10 months ago

PlayStation Portal: Power of the PS5 in the palm of your hands

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Video games are the gateway to limitless imagination, where reality takes a backseat. For young adults or teenagers, gaming consoles like the PlayStation etch unforgettable chapters in our lives. 

From pixelated visuals with the nostalgic hum of CRT TVs to today's cutting-edge virtual technology, these devices have evolved with us. 

To embark on the future of handheld gaming, Sony is officially launching its latest handheld PlayStation device, the 'PlayStation Portal', on November 15th. The Portal is PlayStation's first-ever remote-play dedicated device, directly bringing the next-generation PlayStation 5 experience to your hand. 

The device, unveiled initially as Project Q during a PlayStation showcase in May this year, is now becoming a reality. The price of the PlayStation Portal remote player upon launch will be USD $199.

What is the PlayStation portal?

PlayStation Portal is a remote player that makes the PS5 experience portable and accessible from anywhere worldwide - as long as the device and your PS5 are connected to WiFi. 

Instead of being a standalone device capable of running games and apps locally, the PlayStation Portal relies on the PS5's hardware to run games. Games and apps are rendered on the PS5 and then streamed directly to the Portal remote-play device. Portal, as its name implies, serves as a gateway into the PS5 experience.

"PlayStation Portal will connect remotely to your PS5 over WiFi, so you'll be able to swiftly jump from playing on your PS5 to your PlayStation Portal," said Hideaki Nishino, Senior Vice President of Platform Experience, Sony Interactive Entertainment.

The device features an 8" LCD display running at 1080p resolution at a refresh rate of 60hz. It is capable of reproducing visuals accurately. 

However, the display is limited to 60 FPS, while the PS5 can run up to 120 FPS. The device has controllers on both sides that resemble PlayStation's DualSense 5 controller, which launched alongside the PlayStation 5. It offers all of the ergonomics and features of a standard DualSense 5 controller, such as adaptive triggers, haptic feedback and touchpad.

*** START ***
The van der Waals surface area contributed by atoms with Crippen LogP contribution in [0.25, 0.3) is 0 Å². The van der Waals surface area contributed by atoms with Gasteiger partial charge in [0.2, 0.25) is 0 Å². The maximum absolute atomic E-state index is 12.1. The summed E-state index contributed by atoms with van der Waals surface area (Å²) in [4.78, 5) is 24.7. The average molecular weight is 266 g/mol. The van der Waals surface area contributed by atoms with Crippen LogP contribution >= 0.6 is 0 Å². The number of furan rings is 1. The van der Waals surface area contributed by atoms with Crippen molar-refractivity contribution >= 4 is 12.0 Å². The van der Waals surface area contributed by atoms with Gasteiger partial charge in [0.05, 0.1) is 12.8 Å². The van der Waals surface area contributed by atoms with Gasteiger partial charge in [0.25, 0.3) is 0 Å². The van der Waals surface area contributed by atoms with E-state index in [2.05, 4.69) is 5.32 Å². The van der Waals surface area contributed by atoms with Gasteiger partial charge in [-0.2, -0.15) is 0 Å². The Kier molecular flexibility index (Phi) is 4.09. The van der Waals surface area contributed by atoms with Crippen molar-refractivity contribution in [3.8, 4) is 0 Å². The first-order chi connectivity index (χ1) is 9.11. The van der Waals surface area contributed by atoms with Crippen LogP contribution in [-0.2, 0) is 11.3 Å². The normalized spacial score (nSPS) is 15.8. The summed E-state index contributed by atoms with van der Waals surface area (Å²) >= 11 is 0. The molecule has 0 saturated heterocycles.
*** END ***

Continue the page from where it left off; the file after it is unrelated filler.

The goal of the Portal is to make the PS5 experience as seamless as possible across devices. Thus, the controller fits in to replicate the experience of a dedicated DualSense controller.

The device is equipped with a USB-C port, a 3.5mm jack for wired headphones and a small pair of speaker grilles. Regarding connectivity, it supports WiFi and PlayStation Link, a wireless audio standard developed especially for PlayStation devices. 

The Portal does not have Bluetooth built into it and became subject to scepticism from tech reviewers. Since every app and game is streamed from the PS5 rather than being run locally, the user interface is the same as that of the PS5, giving it a seamless experience.

Portal relies on WiFi internet to stream games from the PS5. According to Sony, you will need an internet connection capable of at least 5 Mbps, and they are recommending 15 Mbps for the optimal experience.

Who is this device for?

Sony positioned the PlayStation Portal as a perfect device for gamers in households that need to share their living room TV or simply want to enjoy playing their favourite PlayStation 5 games from anywhere else. As long as both devices are connected to a stable WiFi network, gamers can swiftly change between playing on the PS5 and the Portal.

Most households, especially in Bangladesh, have a single TV which all family members use. Portal allows gamers to bid adieu to the skirmishes over the remote control when it's their father's turn to catch the daily news or their mother's cherished TV serial hour. The Portal can remotely wake up the PS5 and run in the background to stream games directly to Portal.

Doubts and dilemmas surrounding the PlayStation Portal

Sony has a rich history of making some of the finest handheld gaming consoles. They sold 76 million PlayStation Portable (PSP) and 15 million PlayStation Vita (PS Vita) units. 

PlayStation's competitor, Nintendo, is going strong with its Switch handheld console, which is actually a hybrid between a handheld and a docked home console. 

Nintendo has sold 126 million units of the Switch since its release in 2017. Other portable handheld consoles like Valve's Steam Deck also offer great value for money.

Sony's first portable device following the PS Vita is the PlayStation Portal. It's not quite a successor, though. Portal is completely reliant on a PlayStation 5 and cannot run anything locally. 

Consumers who do not own a PlayStation 5 cannot enjoy games on Sony's newest portable gaming device. On the other hand, the PlayStation Portal does not come equipped with Bluetooth. 

Instead, it uses PS Link, PlayStation's proprietary audio standard for wireless connectivity. Sony also unveiled the Pulse Elite and Pulse Explore headphones alongside the Portal. These are the only devices with PS Link support as of now, even though 

Sony promises 3rd party developer support in the future. If gamers want a seamless wireless audio experience on the Portal, they must pay a whopping USD 200 for the Pulse Explore earbuds. 

Therefore, customers must spend a fortune to enjoy the PlayStation experience that Sony now provides. Many see this as Sony's strategy of building a closed ecosystem surrounding their PlayStation devices.

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